Hernan Bas: Works from the Rubell Family Collection
A graduate of New World School of the Ar ts, Hernan Bas (b. Miami, 1978) has gone on to become one of Miami’s most celebrated artists. His work engages in the production of romantic, melancholic, and old world imagery, and makes reference to Oscar Wilde, Joris-Karl Huysmans, and other writers of the Aesthetic and Decadent period in nineteenth-century literature. This exhibition includes thirty-eight works collected by the Rubell family over the course of a decade and represents each series that Bas has completed to date, such as Slim Fast, Hernan’s Merit and the Nouveau Sissies, It’s Super Natural, and A Little Moby Dick in All of Us. Designed like the chapters of a book, the exhibition presents the development of this young artist in a manner that allows for symbolic, literal, and poetic readings.
Bound in the works’ romantic story telling, art historical references, and grand gestures is a strong sense of humanity. Of humanism. Of real stories told of real boys with deeply held feelings. Bas expresses his experience, his history, his desires, his world, and his place in that world right now—both as an artist and as an individual.
January 31, 2009
Thirty-eight works of art in various media from one of Miami’s most celebrated young artists, Hernan Bas, will be featured in a solo exhibition at the Brooklyn Museum. Hernan Bas: Works from the Rubell Family Collection draws from art collected over the past ten years by the Rubell family. This exhibition will be on view from February 27 to May 24, 2009 at the Brooklyn Museum.
Hernan Bas has a great fascination with historical painting, popular fiction, Goth culture, and nineteenth-century dandyism. Using these influences, his paintings often depict androgynous boys on the edge of adulthood in narratives drawn from Oscar Wilde, Joris-Karl Huysmans, and other writers of the Aesthetic and Decadent period. Inspired by these authors, Bas creates his own romantic mythologies from a perspective that explores masculinity and gay culture.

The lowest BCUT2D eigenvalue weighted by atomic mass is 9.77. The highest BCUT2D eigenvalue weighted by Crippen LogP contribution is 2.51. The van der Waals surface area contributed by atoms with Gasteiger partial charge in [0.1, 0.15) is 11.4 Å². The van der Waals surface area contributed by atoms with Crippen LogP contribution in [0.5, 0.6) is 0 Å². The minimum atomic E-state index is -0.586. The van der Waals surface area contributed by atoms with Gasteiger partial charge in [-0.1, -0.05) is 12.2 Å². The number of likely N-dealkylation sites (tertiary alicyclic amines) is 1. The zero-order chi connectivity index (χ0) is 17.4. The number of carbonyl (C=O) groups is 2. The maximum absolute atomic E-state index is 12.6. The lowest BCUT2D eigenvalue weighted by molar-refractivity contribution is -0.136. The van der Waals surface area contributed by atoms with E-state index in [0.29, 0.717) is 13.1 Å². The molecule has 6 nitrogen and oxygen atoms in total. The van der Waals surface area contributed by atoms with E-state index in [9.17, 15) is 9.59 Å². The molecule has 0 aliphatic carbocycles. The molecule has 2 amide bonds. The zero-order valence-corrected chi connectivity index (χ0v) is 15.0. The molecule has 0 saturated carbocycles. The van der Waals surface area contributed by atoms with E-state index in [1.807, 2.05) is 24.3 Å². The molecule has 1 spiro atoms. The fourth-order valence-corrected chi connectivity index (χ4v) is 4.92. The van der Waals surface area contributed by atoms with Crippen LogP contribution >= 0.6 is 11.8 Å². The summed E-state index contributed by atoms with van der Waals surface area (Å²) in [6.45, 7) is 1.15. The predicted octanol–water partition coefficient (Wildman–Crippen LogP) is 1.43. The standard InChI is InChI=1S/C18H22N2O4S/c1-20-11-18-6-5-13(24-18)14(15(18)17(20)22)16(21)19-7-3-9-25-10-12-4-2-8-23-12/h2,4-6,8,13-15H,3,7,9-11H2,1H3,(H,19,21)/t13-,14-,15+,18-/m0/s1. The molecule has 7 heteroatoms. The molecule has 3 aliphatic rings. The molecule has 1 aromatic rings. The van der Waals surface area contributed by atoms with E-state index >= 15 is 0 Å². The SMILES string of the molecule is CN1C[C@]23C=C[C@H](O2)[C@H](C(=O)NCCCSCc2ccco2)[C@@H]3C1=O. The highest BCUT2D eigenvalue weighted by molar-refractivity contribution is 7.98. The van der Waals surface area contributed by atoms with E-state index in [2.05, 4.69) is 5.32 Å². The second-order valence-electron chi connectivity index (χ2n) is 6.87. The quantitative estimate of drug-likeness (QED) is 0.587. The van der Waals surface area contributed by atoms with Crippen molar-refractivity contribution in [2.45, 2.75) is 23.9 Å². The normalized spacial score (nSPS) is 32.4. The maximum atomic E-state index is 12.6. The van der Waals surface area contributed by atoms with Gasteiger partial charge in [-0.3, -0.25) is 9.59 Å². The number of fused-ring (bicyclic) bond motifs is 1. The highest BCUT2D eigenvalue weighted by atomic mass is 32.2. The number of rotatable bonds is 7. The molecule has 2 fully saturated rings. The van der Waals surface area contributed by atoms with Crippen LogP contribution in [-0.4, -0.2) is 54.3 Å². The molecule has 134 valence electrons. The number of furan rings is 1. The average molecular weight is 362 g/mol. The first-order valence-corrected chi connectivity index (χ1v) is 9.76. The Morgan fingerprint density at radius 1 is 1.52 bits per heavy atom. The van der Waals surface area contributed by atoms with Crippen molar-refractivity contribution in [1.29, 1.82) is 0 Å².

Designed like the chapters of a book, this exhibition presents the development of Bas in a manner that can be read symbolically and literally. One of his earliest series, which was inspired by the Hardy Boys mystery stories, depicts a young adventurous duo exploring atmospheric scenes—dark caves, woods, and mysterious interiors. The eerie settings and unresolved narratives connect Bas’s two recurring characters in an intimate and sexually charged relationship. His later work involves more colorful and richly painted surfaces that place contemporary-looking men in historical environments. The Swan Prince (2004) presents the Bavarian king Ludwig II as a bare-chested young man, floating in a half shell pulled by three swans. Bas’s more recent artwork includes the large-scale, dense mixed-media work, The Great Barrier Wreath (2006), a three-panel painting of men, swans, and flamingos in a style reminiscent of Hieronymus Bosch; and a mixed-media installation, Ocean’s Symphony (2007), that reimagines the hoax of the Fiji mermaid with a mermaid replica lying in a casket surrounded by nautical objects and video projections.
Hernan Bas was born in Miami in 1978 of Cuban expatriate parents; he is a graduate of The New World School of the Arts in Miami. His work has been seen in numerous solo and group shows and is in private and public collections throughout the Unites States, among them the Brooklyn Museum, the Museum of Modern Art, and the Whitney Museum of American Art in New York. He currently lives and works in Miami.
Hernan Bas: Works from the Rubell Family Collection was organized by Mark Coetzee, former Director of the Rubell Family Collection; the Brooklyn Museum presentation is coordinated by Charles Desmarais, Deputy Director for Art. The exhibition is made possible by the Martha A. and Robert S. Rubin Exhibition Fund.